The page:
A Volatility Plugin Created for Detecting Malware Used in Targeted Attacks

Hello again – this is Shusei Tomonaga from Analysis Center.

This blog entry is to introduce “apt17scan.py” created by JPCERT/CC to detect certain malware used in targeted attacks, and to extract its configuration information. It is a plugin for the Volatility Framework (hereinafter “Volatility”), a memory forensics tool. My colleague Yuu Nakamura and I had the honour to introduce this at CODE BLUE 2015, an international conference for information security specialists, held in Tokyo on 28-29 October 2015.

The plugin is available for download on GitHub:

JPCERTCC/aa-tools · GitHub


Characteristics of the Adversary Group Targeting Japan

JPCERT/CC has confirmed that the following types of malware are being used by a certain attacker group targeting Japanese organisations:

  • Agtid
  • Hikit
  • McRAT
  • Preshin
  • BlackCoffee
  • Derusbi

The attacker group using these types of malware is referred to as “APT17” (by FireEye) [1] or “Aurora Panda” (by CrowdStrike) etc., and a number of security vendors have been investigating them.

One of the characteristics of this adversary group is that it sometimes uses malware which only exists in the memory (not saved as file). As such, you might not be able to detect the malware just by examining the hard disk when investigating the incident. Even if you could, its configuration information may be altered by the attacker’s command.

Therefore, there is a need to examine the dumped memory image in an offline environment, in order to detect the malware which only exists in the memory, and to extract the configuration information of the malware which is running.

How To Use This Plugin

apt17scan.py has the following commands:

  • apt17scan: Detect Agtid, Hikit, McRAT, Preshin, BlackCoffee and Derusbi in memory dump
  • derusbiconfig: Detect Derusbi in memory dump and extract its configuration information
  • hikitconfig: Detect Hikit in memory dump and extract its configuration information
  • agtidconfig: Detect Agtid in memory dump and extract its configuration information

Upon its execution, save apt17scan.py in the “contrib/plugins/malware” folder in Volatility, and execute as follows:

$python vol.py [apt17scan|derusbiconfig|hikitconfig|agtidconfig] –f <memory.image>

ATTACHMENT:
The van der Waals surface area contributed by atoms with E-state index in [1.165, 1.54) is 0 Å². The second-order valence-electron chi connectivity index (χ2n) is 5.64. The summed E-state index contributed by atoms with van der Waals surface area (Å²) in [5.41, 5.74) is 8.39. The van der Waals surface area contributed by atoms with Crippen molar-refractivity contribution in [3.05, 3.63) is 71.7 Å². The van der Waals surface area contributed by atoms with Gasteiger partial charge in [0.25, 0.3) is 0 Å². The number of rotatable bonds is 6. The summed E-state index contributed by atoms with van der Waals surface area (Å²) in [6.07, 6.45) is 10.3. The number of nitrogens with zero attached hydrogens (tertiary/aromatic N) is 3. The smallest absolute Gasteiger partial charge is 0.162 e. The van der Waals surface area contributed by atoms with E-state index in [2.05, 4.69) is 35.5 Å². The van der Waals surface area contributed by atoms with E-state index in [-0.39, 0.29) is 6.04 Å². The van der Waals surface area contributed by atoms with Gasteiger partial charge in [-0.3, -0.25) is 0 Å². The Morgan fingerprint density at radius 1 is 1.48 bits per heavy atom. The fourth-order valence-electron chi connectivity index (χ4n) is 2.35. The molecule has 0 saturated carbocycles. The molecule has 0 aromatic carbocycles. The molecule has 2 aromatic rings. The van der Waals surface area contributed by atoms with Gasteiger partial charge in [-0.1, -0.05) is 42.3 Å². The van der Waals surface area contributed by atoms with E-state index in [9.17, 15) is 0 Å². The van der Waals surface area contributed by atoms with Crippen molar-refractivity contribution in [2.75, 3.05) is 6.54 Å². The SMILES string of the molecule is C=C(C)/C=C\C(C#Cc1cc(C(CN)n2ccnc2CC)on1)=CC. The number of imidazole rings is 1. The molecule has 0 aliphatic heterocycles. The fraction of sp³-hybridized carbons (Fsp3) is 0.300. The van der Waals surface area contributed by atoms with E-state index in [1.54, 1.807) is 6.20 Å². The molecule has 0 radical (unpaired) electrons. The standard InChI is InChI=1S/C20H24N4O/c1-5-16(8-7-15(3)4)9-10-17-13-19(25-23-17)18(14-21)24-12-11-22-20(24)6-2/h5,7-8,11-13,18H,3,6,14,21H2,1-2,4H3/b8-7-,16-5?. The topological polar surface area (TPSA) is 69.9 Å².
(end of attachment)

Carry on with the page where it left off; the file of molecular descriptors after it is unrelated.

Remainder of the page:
Figure 1 below shows a sample result of executing apt17scan. It displays process names (Name), Process IDs (PID) and malware (Malware Name) that were detected.

Figure 1: A result of executing apt17scan

Figure 2 below shows a sample result of executing derusbiconfig. In many cases, Derusbi contains proxy information of internal networks. Also, the IDs contain strings that identify target organisations.

Figure 2: A result of executing derusbiconfig

Similarly, hikitconfig and agtidconfig can display malware configuration information as well.

Way Forward

JPCERT/CC has confirmed that the adversary group uses not only the aforementioned 6 types of malware, but also other kinds of malware including PlugX. We will keep updating the plugin so that it can detect other malware as well.

We would highly appreciate your comments and feedback on the tool. Please contact aa-info@jpcert.or.jp.

Thank you.

- Shusei Tomonaga


[1] FireEye - APT17: Hiding in Plain Sight - FireEye and Microsoft Expose Obfuscation Tactic



SHA-256 Hash Value of the samples

  • Agtid: b33ffbec01b43301edd9db42a59dcd33dd45f638733e2f92f0cb5bfe86714734
  • Hikit: 8da8dce703bc66d6ce57046151403f0972216b6b9d7b0127e8f1d5c788fea1ba
  • McRAT: cc985872fe35fbb70b99c4adc5e51b52bc8358df08b4193e7b30251f967604f4
  • Preshin: feafe1e3c9d93667e11712793f6c95fe953a1058519cfefb81f95ea2626af267
  • BlackCoffee: 20cd49fd0f244944a8f5ba1d7656af3026e67d170133c1b3546c8b2de38d4f27
  • Derusbi: 6d02c109b76267101c0d48c89b762d15b85c0eda4bbcd9f27bd76a905db202cd